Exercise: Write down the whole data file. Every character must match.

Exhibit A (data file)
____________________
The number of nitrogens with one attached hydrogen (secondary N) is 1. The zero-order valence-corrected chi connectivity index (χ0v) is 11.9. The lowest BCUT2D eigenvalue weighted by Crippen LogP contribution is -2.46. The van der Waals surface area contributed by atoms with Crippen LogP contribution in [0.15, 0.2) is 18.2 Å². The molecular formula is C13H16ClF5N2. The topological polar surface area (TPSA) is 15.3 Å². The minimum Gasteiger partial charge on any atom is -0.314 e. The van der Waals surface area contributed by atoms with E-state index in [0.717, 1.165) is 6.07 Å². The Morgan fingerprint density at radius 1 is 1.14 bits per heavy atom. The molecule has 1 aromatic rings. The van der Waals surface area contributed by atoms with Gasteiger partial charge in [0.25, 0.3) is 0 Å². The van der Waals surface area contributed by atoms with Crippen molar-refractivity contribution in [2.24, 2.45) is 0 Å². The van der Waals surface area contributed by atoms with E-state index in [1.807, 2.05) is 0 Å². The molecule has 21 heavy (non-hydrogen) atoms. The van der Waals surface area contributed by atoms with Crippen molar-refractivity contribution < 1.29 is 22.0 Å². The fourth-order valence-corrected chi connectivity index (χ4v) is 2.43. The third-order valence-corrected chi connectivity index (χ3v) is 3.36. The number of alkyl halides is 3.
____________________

The number of nitrogens with one attached hydrogen (secondary N) is 1. The zero-order valence-corrected chi connectivity index (χ0v) is 11.9. The lowest BCUT2D eigenvalue weighted by Crippen LogP contribution is -2.46. The van der Waals surface area contributed by atoms with Crippen LogP contribution in [0.15, 0.2) is 18.2 Å². The molecular formula is C13H16ClF5N2. The topological polar surface area (TPSA) is 15.3 Å². The minimum Gasteiger partial charge on any atom is -0.314 e. The van der Waals surface area contributed by atoms with E-state index in [0.717, 1.165) is 6.07 Å². The Morgan fingerprint density at radius 1 is 1.14 bits per heavy atom. The molecule has 1 aromatic rings. The van der Waals surface area contributed by atoms with Gasteiger partial charge in [0.25, 0.3) is 0 Å². The van der Waals surface area contributed by atoms with Crippen molar-refractivity contribution in [2.24, 2.45) is 0 Å². The van der Waals surface area contributed by atoms with E-state index in [1.807, 2.05) is 0 Å². The molecule has 21 heavy (non-hydrogen) atoms. The van der Waals surface area contributed by atoms with Crippen molar-refractivity contribution < 1.29 is 22.0 Å². The fourth-order valence-corrected chi connectivity index (χ4v) is 2.43. The third-order valence-corrected chi connectivity index (χ3v) is 3.36. The number of alkyl halides is 3.